There are two ways pumps can be selected for a municipal project. The most common way is for the pumps to be included as part of a larger project. In that case a General Contractor selects the pumps and includes them in their bid. The Owner then awards a contract to the General Contractor who in turn procures and supplies the pumps.
A less common method for pump selection is for the pumps to bid separately from any other portion of the project, and for the Owner to select the most advantageous bid from those received.
One reason why the Owner-selection process is not more common is that it creates additional work. A municipal bid is complex and labor-intensive. Bidding the pumps separately will cost the Owner time and effort. In addition, municipalities tend to require very specific and stringent commercial terms and conditions. General Contractors are accustomed to dealing with these requirements, but manufacturers are not. A direct bid from a pump manufacturer will typically contain numerous exceptions to the municipality’s terms and conditions necessitating negotiation and compromise by both parties.
In some cases the additional work created by this procurement method is warranted. Some of the primary benefits of this procurement method include the following:
Benefit No. 1: Weigh pump proposals based on multiple factors.
With Contractor-selected equipment the lowest price nearly always wins. However, in some cases the Owner may consider a short lead time, better performance, or some other criteria to be more important than price. In those cases the Owner can create a matrix which assigns weights to various factors such as price, lead time, performance criteria, and manufacturer experience. The Owner will then select the proposal with the highest overall score.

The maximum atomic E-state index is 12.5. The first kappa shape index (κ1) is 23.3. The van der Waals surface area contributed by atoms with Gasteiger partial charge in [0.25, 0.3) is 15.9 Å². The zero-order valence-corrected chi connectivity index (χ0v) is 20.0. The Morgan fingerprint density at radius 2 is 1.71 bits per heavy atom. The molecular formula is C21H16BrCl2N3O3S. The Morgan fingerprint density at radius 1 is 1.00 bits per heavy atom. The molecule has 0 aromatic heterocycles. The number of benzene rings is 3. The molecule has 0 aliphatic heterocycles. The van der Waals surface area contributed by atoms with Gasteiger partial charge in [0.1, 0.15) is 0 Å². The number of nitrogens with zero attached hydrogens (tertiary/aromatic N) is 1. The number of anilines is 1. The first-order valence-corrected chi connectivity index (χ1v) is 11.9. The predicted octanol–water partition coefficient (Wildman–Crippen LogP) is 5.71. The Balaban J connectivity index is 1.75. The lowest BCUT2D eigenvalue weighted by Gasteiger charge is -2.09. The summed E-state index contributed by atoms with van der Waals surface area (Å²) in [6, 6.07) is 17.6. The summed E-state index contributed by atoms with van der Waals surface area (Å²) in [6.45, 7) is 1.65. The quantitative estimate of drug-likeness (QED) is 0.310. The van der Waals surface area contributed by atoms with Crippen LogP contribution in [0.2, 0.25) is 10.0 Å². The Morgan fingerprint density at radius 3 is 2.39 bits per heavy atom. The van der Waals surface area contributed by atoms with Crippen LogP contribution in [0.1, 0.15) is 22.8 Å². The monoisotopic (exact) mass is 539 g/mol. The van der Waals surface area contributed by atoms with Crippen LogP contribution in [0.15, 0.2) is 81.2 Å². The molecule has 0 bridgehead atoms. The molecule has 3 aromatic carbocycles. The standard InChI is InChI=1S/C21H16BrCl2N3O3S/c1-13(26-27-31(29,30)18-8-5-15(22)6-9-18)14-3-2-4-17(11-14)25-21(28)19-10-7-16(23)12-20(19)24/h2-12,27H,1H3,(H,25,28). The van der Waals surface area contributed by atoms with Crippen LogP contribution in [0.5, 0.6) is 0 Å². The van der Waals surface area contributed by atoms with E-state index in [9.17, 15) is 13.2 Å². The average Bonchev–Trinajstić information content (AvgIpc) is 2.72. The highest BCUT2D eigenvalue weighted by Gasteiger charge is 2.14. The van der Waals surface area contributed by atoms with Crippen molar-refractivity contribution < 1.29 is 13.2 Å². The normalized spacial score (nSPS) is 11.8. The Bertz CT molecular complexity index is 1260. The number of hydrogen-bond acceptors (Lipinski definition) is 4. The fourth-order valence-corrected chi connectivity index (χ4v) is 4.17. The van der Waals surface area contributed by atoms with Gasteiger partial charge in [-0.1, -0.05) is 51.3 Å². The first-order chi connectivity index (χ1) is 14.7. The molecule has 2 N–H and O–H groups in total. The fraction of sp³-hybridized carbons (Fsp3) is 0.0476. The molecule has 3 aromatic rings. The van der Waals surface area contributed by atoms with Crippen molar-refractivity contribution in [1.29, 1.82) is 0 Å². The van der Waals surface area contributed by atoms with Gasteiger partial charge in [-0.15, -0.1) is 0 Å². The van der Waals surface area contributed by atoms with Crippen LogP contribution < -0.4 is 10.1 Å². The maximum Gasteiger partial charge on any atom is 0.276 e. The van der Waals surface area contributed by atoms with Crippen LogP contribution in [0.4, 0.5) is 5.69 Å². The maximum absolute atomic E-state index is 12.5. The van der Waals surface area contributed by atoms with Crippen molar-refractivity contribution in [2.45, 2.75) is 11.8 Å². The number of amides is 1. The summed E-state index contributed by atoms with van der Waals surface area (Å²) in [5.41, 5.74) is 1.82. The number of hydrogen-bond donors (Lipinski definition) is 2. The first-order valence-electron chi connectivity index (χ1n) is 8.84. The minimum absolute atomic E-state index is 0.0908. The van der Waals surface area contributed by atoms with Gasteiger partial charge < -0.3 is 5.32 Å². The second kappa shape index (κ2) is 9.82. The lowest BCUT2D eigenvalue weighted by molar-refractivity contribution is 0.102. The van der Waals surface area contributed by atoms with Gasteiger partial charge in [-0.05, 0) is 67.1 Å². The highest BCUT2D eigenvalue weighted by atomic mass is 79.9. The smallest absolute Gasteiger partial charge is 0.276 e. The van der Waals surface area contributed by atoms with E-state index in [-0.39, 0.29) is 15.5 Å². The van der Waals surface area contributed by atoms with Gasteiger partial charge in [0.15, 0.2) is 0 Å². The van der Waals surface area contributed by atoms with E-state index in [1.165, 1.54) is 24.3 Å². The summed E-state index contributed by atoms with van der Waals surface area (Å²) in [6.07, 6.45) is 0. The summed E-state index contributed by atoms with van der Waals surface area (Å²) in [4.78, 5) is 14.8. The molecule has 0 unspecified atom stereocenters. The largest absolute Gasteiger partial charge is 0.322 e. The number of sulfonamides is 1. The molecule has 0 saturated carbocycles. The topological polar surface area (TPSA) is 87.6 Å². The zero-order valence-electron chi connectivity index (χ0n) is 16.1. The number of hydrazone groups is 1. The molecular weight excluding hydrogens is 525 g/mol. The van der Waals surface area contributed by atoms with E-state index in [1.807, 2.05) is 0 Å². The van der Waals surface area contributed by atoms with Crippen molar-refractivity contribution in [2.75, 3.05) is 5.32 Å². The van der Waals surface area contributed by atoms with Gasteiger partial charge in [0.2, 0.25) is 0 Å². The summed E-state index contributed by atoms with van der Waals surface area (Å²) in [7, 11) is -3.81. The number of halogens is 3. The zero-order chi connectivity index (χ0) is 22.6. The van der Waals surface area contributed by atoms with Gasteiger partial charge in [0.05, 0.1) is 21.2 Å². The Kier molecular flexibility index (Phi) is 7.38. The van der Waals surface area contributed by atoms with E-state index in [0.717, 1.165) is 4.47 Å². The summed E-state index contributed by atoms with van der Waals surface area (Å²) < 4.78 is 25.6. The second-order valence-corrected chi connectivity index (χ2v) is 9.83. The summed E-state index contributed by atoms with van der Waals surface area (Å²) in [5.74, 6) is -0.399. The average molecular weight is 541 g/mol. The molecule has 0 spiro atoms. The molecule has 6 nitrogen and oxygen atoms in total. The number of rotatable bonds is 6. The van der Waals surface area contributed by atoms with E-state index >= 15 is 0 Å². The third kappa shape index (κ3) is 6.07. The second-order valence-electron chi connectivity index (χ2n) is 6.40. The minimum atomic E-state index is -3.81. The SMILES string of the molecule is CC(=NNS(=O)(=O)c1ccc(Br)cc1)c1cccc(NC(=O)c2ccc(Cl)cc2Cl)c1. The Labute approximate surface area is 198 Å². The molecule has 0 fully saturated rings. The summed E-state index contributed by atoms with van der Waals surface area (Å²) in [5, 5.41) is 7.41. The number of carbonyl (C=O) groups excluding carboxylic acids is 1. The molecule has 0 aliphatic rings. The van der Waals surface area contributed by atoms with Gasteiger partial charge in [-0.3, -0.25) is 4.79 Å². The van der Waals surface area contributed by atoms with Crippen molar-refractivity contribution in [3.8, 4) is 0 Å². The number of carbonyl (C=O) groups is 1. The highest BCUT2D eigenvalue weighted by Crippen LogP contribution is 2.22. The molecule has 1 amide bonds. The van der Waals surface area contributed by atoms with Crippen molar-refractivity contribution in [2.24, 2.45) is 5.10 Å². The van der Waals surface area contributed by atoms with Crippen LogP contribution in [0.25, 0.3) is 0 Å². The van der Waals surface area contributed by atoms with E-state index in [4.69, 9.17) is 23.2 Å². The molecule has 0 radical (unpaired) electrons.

Benefit No. 2: Prevent the selection of unacceptable products and manufacturers.
Many municipal bids include “or equal” terminology allowing non-listed equipment manufacturers to propose their products. In such cases General Contractors will often select non-listed equipment if it appears to be specification-compliant and is offered at a better price than the listed manufacturers. In many cases this is acceptable. However, at times the Owner may wish to be highly selective in allowing non-listed manufacturers and products. This procurement method enables that selectivity.
Benefit No. 3: Ensure appropriate commercial terms are set in place.
In the case of Contractor-selected equipment the terms between the Contractor and Pump Manufacturer are often quite different from those included in the Owner’s contract. If the equipment value is a negligible part of the project this is not a major concern. However, when the equipment value is a very significant part of the project, the Owner can use this procurement method to ensure the Pump Manufacturer is held to the same high standards as would apply to a General Contractor.
In conclusion, using an Owner-selected procurement process takes more time and effort than employing the Contractor-selected process. However, when the equipment is critical the Owner can employ this method to make sure the right equipment is selected, and that appropriate commercial protections are in place.
There are also good reasons to allow the Contractor to select and supply pumps in municipal projects. My next article will explore some of those reasons.
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